About a week before my 24th birthday, I got a phone call from Dave Bonner, offering me a position at my hometown newspaper. I had just returned from a seven-month stint abroad, and I wasn’t …
About a week before my 24th birthday, I got a phone call from Dave Bonner, offering me a position at my hometown newspaper. I had just returned from a seven-month stint abroad, and I wasn’t quite sure what direction my life would take.
I took the job. That was more than a dozen years ago, when I was fresh out of college and fancied being able to fit everything I owned into a Saab, ready for the next adventure.
But my adventure didn’t involve a cross-country trip to a new city. Instead, I saw a familiar place in new ways.
I rented a cute apartment above my favorite coffee shop, then later moved around the corner to live above the movie theater. I covered the Powell City Council and got to know local leaders. I made tough decisions as an editor that kept me up at night.
Eventually, I started writing about Park County School District 1 and walked the hallways of my old high school shortly before it was torn down. I attended more than 100 school board meetings, and I came to truly appreciate our local schools, students, leaders and staff.
For several years, I handled obituaries and met people while their worlds were falling apart. I helped grieving families write the final words of their loved one’s story.
While I have shared moments of sorrow with Powellites, I’ve also been blessed to share in their joys. That included meeting tiny new babies who arrived on New Year’s Day … or a few days later. It always amazed me how parents were willing to share their child’s first moments with me, a journalist they didn’t know.
In telling stories about people’s lives — the joyous beginnings, the tragic ends and all the milestones in the middle — I fell in love with community journalism all over again, and started to appreciate my hometown in new ways. Rather than seeing Powell or Wyoming as a place to leave, it became the community where I chose to live.
Not only did I discover where I wanted to be, but more importantly, the one I wanted to be with for the rest of my life. In an unexpected blessing, I met my husband in the newsroom where we both worked. We got married in 2014 and later bought a lovely home — much more spacious than a Saab — and planted roots in the place where we both grew up. A couple of years ago, we welcomed our baby boy, who is adorably sweet and brings true joy to our lives.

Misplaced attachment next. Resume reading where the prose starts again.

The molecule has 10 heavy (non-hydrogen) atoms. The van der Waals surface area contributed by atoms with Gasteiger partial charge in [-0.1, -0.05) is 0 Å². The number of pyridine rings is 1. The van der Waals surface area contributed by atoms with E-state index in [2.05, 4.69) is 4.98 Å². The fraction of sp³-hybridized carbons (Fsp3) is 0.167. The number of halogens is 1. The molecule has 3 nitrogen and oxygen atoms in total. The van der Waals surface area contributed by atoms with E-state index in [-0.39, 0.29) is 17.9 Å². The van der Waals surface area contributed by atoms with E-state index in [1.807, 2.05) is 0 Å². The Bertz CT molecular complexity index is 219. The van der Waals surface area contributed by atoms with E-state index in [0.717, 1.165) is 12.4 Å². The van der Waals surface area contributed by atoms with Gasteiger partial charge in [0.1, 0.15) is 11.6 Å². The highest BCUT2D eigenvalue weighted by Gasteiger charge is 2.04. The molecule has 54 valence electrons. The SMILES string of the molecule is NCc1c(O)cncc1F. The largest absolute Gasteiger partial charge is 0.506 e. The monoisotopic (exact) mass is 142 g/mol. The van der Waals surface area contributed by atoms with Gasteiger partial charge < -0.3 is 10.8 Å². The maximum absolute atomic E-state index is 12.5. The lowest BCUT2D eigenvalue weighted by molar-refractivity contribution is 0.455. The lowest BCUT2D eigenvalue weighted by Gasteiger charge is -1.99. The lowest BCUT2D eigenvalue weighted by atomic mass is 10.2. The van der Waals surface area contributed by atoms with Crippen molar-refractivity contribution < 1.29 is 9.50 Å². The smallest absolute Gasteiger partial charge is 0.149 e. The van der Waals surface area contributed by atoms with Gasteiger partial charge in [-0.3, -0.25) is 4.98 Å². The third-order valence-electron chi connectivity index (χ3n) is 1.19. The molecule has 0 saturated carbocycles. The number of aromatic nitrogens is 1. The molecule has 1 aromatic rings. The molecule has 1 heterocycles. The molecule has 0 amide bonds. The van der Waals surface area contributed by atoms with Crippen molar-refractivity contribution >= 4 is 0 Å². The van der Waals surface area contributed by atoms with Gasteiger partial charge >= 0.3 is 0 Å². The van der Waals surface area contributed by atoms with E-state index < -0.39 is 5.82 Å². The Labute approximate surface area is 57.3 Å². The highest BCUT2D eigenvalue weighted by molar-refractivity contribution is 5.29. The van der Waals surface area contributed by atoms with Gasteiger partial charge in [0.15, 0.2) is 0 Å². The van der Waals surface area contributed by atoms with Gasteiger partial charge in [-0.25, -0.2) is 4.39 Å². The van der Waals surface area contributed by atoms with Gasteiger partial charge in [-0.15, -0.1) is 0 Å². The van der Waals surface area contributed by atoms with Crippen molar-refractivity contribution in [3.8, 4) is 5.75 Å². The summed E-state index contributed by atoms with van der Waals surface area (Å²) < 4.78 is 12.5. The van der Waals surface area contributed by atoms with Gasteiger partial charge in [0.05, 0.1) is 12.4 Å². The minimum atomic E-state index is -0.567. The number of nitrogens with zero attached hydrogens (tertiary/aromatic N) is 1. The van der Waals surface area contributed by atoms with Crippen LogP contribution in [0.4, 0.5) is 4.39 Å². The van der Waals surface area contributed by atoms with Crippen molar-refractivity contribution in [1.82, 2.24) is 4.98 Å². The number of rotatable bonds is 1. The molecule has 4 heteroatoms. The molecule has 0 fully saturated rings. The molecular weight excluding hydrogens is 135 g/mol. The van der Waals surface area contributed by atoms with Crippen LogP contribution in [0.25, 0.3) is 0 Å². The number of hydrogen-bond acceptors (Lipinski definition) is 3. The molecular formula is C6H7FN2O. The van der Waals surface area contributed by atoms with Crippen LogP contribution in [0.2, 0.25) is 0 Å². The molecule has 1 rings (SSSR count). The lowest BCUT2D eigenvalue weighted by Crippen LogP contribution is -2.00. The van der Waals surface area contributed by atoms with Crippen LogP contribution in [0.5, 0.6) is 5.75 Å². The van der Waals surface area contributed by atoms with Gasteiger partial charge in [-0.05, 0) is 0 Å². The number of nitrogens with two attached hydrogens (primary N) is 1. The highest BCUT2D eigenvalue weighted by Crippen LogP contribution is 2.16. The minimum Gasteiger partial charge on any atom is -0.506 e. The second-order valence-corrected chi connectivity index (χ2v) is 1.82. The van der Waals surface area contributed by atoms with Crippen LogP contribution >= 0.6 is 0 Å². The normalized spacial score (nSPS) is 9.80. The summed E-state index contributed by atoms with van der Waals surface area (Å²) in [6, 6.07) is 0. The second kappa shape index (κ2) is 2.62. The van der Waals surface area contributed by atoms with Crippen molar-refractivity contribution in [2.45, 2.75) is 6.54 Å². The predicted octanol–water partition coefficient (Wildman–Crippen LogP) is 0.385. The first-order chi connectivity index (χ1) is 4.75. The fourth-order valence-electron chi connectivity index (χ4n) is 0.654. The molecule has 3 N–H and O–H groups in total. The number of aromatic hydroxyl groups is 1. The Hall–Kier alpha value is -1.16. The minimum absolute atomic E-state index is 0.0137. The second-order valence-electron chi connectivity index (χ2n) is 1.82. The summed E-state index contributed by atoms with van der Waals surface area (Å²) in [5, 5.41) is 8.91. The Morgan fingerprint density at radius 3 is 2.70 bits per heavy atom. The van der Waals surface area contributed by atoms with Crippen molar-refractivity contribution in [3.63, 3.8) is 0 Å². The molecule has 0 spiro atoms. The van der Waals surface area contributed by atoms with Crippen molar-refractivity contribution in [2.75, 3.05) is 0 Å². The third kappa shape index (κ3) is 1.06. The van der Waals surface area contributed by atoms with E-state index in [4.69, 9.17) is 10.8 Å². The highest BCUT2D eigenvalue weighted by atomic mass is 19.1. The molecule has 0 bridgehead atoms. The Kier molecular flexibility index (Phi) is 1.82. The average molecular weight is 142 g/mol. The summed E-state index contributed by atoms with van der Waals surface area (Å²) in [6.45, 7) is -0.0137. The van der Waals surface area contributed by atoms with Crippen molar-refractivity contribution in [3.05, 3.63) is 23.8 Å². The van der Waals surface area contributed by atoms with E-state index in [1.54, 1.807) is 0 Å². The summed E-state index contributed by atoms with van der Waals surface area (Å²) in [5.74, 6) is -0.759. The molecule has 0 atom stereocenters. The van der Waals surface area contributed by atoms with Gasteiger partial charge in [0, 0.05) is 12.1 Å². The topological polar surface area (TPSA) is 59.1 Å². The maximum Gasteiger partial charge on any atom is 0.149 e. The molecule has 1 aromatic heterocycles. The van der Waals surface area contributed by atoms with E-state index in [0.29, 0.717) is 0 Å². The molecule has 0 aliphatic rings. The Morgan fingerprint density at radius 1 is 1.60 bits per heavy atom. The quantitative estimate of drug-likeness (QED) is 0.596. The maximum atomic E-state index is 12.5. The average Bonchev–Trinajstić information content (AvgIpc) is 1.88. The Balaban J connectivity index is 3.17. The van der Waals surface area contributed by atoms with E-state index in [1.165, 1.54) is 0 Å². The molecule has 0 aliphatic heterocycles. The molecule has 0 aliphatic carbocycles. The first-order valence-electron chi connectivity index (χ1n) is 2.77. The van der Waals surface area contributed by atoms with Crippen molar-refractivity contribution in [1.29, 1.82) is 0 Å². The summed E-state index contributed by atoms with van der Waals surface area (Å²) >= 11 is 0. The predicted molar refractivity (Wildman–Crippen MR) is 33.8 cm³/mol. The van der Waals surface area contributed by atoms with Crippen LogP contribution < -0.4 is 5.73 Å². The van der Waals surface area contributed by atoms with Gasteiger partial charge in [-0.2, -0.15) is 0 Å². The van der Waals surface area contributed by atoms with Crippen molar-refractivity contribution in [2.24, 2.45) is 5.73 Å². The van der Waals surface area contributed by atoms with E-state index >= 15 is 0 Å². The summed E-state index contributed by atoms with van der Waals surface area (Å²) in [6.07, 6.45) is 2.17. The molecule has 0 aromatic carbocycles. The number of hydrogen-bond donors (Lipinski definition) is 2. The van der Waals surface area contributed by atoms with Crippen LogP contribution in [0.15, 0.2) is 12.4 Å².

Over the past two and a half years, I have felt torn between a community newspaper that I deeply care about and this darling child I love more than I thought possible. This past spring, when working exclusively at home, the challenges as a working parent became even more pronounced. My husband and I had recognized for a while we needed a change in our jobs, and 2020 emphasized that fact.
Since CJ and I both worked at the newspaper, we’ve had a hard time getting away. There’s always the next edition, always a looming deadline, always another story to write. While I love writing about this community — especially our exceptional school district — I longed for a lifestyle that wasn’t so tied to the newspaper’s publication schedule.
I also have come to believe what everyone says about kids: They grow up so fast. It is a truth I see every day in my baby, who is now a rambunctious toddler and will be a kindergartner before we know it.
So while the decision involved a lot of prayer and some heartache, it was clear: I’d like to be at home more with my family and not distracted by the next deadline.
I will miss writing regularly for the newspaper, but I hope to still contribute an occasional column or article. This also isn’t the first time I’ve written a farewell column for the Tribune. I initially started working at the paper in early 2003 as a senior at PHS. When I left for adventures in my late teens and early 20s, the Tribune graciously welcomed me whenever I returned home, whether for two months or 12 years.
As I leave this time, I am pursuing what I’ve found to be the most challenging yet rewarding adventure: parenthood. It is one I don’t want to miss.